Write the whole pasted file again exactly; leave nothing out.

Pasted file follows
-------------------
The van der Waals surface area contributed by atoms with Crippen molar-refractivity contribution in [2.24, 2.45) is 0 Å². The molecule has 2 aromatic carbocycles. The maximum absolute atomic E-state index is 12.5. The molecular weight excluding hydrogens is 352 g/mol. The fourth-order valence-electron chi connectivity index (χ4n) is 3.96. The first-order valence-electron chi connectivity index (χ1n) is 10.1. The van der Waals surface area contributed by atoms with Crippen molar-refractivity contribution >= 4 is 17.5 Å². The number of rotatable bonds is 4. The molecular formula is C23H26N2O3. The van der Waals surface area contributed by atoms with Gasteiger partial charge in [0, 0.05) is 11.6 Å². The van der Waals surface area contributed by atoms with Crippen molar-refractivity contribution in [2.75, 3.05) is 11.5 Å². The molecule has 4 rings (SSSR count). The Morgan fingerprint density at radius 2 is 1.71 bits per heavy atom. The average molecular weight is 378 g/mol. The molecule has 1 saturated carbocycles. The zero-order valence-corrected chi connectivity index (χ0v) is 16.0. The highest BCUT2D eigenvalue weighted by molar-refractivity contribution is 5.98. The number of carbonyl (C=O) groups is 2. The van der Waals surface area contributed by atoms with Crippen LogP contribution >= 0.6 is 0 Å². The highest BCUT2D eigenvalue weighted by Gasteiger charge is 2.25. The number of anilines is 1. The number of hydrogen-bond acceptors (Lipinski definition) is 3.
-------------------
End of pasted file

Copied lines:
The van der Waals surface area contributed by atoms with Crippen molar-refractivity contribution in [2.24, 2.45) is 0 Å². The molecule has 2 aromatic carbocycles. The maximum absolute atomic E-state index is 12.5. The molecular weight excluding hydrogens is 352 g/mol. The fourth-order valence-electron chi connectivity index (χ4n) is 3.96. The first-order valence-electron chi connectivity index (χ1n) is 10.1. The van der Waals surface area contributed by atoms with Crippen molar-refractivity contribution >= 4 is 17.5 Å². The number of rotatable bonds is 4. The molecular formula is C23H26N2O3. The van der Waals surface area contributed by atoms with Gasteiger partial charge in [0, 0.05) is 11.6 Å². The van der Waals surface area contributed by atoms with Crippen molar-refractivity contribution in [2.75, 3.05) is 11.5 Å². The molecule has 4 rings (SSSR count). The Morgan fingerprint density at radius 2 is 1.71 bits per heavy atom. The average molecular weight is 378 g/mol. The molecule has 1 saturated carbocycles. The zero-order valence-corrected chi connectivity index (χ0v) is 16.0. The highest BCUT2D eigenvalue weighted by molar-refractivity contribution is 5.98. The number of carbonyl (C=O) groups is 2. The van der Waals surface area contributed by atoms with Crippen LogP contribution >= 0.6 is 0 Å². The highest BCUT2D eigenvalue weighted by Gasteiger charge is 2.25. The number of anilines is 1. The number of hydrogen-bond acceptors (Lipinski definition) is 3.